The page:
MD: Where are some of your favorite places to gather inspiration for your recipes?

AL: I love David Tanis’s A Platter of Figs and My Paris Kitchen by David Lebovitz. I love Thomas Keller’s Ad Hoc at Home. I love 101 Cookbooks, Smitten Kitchen, Food & Wine magazine, and Mimi Thorisson. She’s a Parisian chef that lives in Bordeaux with her kids. When you look at the pictures in her book, A Kitchen in France: A Year of Cooking in My Farmhouse, it’s just so beautiful and perfect. But in no way do I think most people live like that, which is why I think when people look at my website or they look at my cookbook, they think, “Oh my gosh. This is easy. I can do this.” I want to inspire, but I want my recipes to be approachable and practical. Unlike the kitchen in France, my sink has dirty dishes in it.

PHOTO:

Amy Neunsinger

MD: Any tricks on getting kids to eat their veggies and keep a balanced, nutrient-rich diet? On that note, any tricks for adults?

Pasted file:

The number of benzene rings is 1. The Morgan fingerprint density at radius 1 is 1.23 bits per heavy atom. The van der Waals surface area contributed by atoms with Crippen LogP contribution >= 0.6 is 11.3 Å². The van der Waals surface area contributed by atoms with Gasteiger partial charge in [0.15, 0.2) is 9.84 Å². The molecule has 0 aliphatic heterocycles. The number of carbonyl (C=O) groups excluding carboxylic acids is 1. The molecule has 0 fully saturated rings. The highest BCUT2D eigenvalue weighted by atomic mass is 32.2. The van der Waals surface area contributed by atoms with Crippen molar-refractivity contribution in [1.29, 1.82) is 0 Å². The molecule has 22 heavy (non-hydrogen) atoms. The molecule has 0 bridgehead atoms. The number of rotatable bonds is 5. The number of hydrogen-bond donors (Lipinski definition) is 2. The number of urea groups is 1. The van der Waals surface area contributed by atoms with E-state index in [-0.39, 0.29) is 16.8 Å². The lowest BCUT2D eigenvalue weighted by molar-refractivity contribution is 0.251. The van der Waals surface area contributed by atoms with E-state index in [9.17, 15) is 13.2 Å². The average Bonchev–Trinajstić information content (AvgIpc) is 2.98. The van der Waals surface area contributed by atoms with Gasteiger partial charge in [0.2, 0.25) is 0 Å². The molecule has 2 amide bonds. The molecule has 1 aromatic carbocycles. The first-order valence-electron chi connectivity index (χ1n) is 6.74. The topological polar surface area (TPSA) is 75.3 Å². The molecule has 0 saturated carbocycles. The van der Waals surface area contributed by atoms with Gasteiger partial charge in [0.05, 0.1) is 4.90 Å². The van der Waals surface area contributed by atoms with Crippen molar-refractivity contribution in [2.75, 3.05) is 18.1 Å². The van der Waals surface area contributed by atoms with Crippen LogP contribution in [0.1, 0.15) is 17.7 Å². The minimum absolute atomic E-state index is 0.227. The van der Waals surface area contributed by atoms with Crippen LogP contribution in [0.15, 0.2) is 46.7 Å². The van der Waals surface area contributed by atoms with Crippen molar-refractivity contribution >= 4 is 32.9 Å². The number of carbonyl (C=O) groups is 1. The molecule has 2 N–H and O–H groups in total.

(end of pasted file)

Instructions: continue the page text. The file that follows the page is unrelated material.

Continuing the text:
AL: I have been serving my macaroni and cheese with broccoli in it since the day my kids were born. So they are just used to seeing it that way. Another strategy is dipping. I make this homemade ranch dressing, and it’s like I can’t get them to stop dipping the vegetables in it. My kids love to dip. All that said, there is no way I can get my son to eat any kind of leaf, so sometimes I’m just happy with whatever I can get in his mouth. As for adults, they can be just as difficult, but I try my best to kind of doctor things up and make them super special to draw them in. I make things like cauliflower purée, boiled in chicken broth and topped with Parmesan cheese and fresh ground pepper; arugula salad with lentils; and fried eggs on top of grilled asparagus, which is just beautiful and delicious. But if you want to keep it easy, chop up some tomatoes, onions, zucchini and garlic, heat it up, add in a little Parmesan cheese, and you’ve got ratatouille.